Ads Top

CIMA Exam Top Tips for November 2014 Exam from Reed Accountancy Experts

Well this is it, our last–ever exam tips for the CIMA November, courtesy of Manchester Metropolitan University. There is a four-page pull out of exam tips in the latest PQ magazine


It is important to fully utilise all the materials provided. Basically, this means do the recommended reading from the course text, but also consider some wider reading, for example the financial and business press or articles from the CIMA website. As the E1 paper focuses on the operational and strategic elements, your ability to demonstrate your understanding and depth of knowledge in the application to your discursive answers will be of benefit. Consider the structure of your answers. For example, for a question about cross-cultural management the Hofstede Model has five dimensions, and the best approach should be to use each dimension as the basis for your answer. Consider how, according to the question or scenario, it relates to the intended meaning of each dimension, and what this in overall terms might mean in terms of the management of an entity due to national cultural variations. To maximise marks, can you give specific examples such as those from the course text or your wider reading? The ideas of structure could be applied to any discursive question; there will always be a series of points or concepts that you need to apply in order to demonstrate your knowledge and understanding.


There could be something on absorption costing/variances (an article has just gone up on CIMA's website on this!) and possibly modern costing methods/budgeting techniques. Project appraisal is usually a favourite as well. The Managing Short Term Finance section of the syllabus will be removed from P1 from 2015 so although this could be examined I don't think there is likely to be a big focus on it.

Strategic management:
• Competitor analysis.
• Strategic analysis, especially models such as Porter's Five forces or Value Chain.
• Corporate social responsibility and ethics.
Relationship management:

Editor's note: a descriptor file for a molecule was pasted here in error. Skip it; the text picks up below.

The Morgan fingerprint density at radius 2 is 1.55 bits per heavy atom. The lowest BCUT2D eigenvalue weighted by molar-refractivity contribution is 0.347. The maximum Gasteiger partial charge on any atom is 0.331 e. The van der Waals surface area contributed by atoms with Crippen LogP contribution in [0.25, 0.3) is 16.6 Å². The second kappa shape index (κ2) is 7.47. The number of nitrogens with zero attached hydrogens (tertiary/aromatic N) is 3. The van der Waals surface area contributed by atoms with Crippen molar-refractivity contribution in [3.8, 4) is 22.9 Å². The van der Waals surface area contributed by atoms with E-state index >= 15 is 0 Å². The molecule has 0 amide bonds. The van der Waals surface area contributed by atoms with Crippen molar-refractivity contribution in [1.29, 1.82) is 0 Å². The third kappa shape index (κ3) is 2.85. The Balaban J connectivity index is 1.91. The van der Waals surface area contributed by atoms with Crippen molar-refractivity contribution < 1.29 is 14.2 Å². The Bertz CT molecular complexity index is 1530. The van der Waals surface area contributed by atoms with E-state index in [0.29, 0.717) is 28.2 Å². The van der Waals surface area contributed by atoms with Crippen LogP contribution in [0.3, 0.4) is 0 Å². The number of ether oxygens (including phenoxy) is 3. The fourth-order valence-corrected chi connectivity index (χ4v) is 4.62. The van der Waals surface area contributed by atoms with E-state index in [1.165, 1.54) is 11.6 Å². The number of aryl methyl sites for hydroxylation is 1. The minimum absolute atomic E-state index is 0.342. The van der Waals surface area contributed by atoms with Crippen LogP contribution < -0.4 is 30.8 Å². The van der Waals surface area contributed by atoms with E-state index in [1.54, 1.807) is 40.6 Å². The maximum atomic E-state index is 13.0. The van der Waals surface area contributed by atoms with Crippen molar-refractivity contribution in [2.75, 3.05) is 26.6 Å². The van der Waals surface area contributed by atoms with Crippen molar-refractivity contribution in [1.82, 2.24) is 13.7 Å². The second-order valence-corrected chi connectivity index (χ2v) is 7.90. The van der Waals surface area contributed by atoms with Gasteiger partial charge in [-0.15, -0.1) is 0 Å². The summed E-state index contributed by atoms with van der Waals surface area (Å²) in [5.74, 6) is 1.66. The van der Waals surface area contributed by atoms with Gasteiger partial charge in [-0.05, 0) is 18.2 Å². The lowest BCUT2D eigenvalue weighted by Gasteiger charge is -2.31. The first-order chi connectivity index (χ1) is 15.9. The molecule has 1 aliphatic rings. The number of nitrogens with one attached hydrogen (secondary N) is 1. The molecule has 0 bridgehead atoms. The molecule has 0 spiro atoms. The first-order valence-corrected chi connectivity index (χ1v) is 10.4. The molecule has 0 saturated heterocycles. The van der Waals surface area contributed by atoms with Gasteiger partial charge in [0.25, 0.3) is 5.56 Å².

• Leadership theories, governance.
• Management control – performance appraisal.
Project management:
• Project management tools.
• People and projects.


Section A:
Usual mix of share based payments, pensions, consolidation, analysis (not EPS), financial instruments and developments. Substance over form may be tested, and developments may cover some of the additional reporting requirements such as the Global Reporting Initiative.
Section B:
There may be a full cashflow. If not a cashflow, I would expect an SFP rather than an income statement. Foreign exchange may be tested. The ratio analysis questions are fairly standard, however questions can be tested where ratios are already given, and the marks are purely for comments.


• Be prepared to use linear programming for profit maximisation.
• Cost analysis and product mix decision making is worth being familiar with.
• Learning curves, life cycle costing and balance scorecards are always popular topics.
• Being able to highlight the alternative measures of performance for responsibility centres and having full knowledge on all aspects of divisions and transfer pricing is wise.
• Continuous improvement methods such as Kaizen Costing and TQM are often examinable areas.


The examiner has continually highlighted the importance of financial risk, frequently highlighting the fact that it comprises 35% of the syllabus and the fact that students struggle with this area in particular. Question 1 always contains some element of financial risk and there is often another question, which includes at least some financial risk. The evaluation of financial risks and the management of those risks is therefore a very important to area to be comfortable with. While there may be an element of computation in these types of questions, the calculations do not normally carry many marks and you will still be expected to interpret the calculations and demonstrate an ability to use them to discuss, evaluate or advise on proposals.